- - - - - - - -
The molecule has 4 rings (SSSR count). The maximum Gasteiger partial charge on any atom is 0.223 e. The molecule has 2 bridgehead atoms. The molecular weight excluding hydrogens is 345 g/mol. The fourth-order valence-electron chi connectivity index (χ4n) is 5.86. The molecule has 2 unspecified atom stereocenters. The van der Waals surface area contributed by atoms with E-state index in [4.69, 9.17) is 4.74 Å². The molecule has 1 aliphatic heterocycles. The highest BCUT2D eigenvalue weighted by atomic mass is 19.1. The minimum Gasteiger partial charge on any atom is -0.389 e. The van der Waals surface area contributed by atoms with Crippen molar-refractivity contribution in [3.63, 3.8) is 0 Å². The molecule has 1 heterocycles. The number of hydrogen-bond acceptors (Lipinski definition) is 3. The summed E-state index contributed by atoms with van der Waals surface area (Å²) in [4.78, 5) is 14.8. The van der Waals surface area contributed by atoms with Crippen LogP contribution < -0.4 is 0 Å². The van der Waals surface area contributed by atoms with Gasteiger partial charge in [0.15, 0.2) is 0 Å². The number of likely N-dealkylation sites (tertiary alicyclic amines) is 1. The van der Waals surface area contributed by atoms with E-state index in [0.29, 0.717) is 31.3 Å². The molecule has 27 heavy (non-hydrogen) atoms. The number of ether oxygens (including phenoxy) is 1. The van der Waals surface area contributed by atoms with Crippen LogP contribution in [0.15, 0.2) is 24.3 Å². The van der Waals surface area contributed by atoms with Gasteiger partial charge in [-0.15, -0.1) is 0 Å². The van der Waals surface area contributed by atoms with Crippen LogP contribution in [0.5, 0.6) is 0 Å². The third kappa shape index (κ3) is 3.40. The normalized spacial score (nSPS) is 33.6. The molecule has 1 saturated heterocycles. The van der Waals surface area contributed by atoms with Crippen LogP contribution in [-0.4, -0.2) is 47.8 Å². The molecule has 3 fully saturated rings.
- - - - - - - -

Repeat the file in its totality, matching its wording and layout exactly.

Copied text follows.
The molecule has 4 rings (SSSR count). The maximum Gasteiger partial charge on any atom is 0.223 e. The molecule has 2 bridgehead atoms. The molecular weight excluding hydrogens is 345 g/mol. The fourth-order valence-electron chi connectivity index (χ4n) is 5.86. The molecule has 2 unspecified atom stereocenters. The van der Waals surface area contributed by atoms with E-state index in [4.69, 9.17) is 4.74 Å². The molecule has 1 aliphatic heterocycles. The highest BCUT2D eigenvalue weighted by atomic mass is 19.1. The minimum Gasteiger partial charge on any atom is -0.389 e. The van der Waals surface area contributed by atoms with Crippen molar-refractivity contribution in [3.63, 3.8) is 0 Å². The molecule has 1 heterocycles. The number of hydrogen-bond acceptors (Lipinski definition) is 3. The summed E-state index contributed by atoms with van der Waals surface area (Å²) in [4.78, 5) is 14.8. The van der Waals surface area contributed by atoms with Crippen LogP contribution < -0.4 is 0 Å². The van der Waals surface area contributed by atoms with Gasteiger partial charge in [0.15, 0.2) is 0 Å². The number of likely N-dealkylation sites (tertiary alicyclic amines) is 1. The van der Waals surface area contributed by atoms with E-state index in [0.29, 0.717) is 31.3 Å². The molecule has 27 heavy (non-hydrogen) atoms. The number of ether oxygens (including phenoxy) is 1. The van der Waals surface area contributed by atoms with Crippen LogP contribution in [0.15, 0.2) is 24.3 Å². The van der Waals surface area contributed by atoms with Gasteiger partial charge in [-0.15, -0.1) is 0 Å². The van der Waals surface area contributed by atoms with Crippen LogP contribution in [0.5, 0.6) is 0 Å². The third kappa shape index (κ3) is 3.40. The normalized spacial score (nSPS) is 33.6. The molecule has 1 saturated heterocycles. The van der Waals surface area contributed by atoms with Crippen LogP contribution in [-0.4, -0.2) is 47.8 Å². The molecule has 3 fully saturated rings.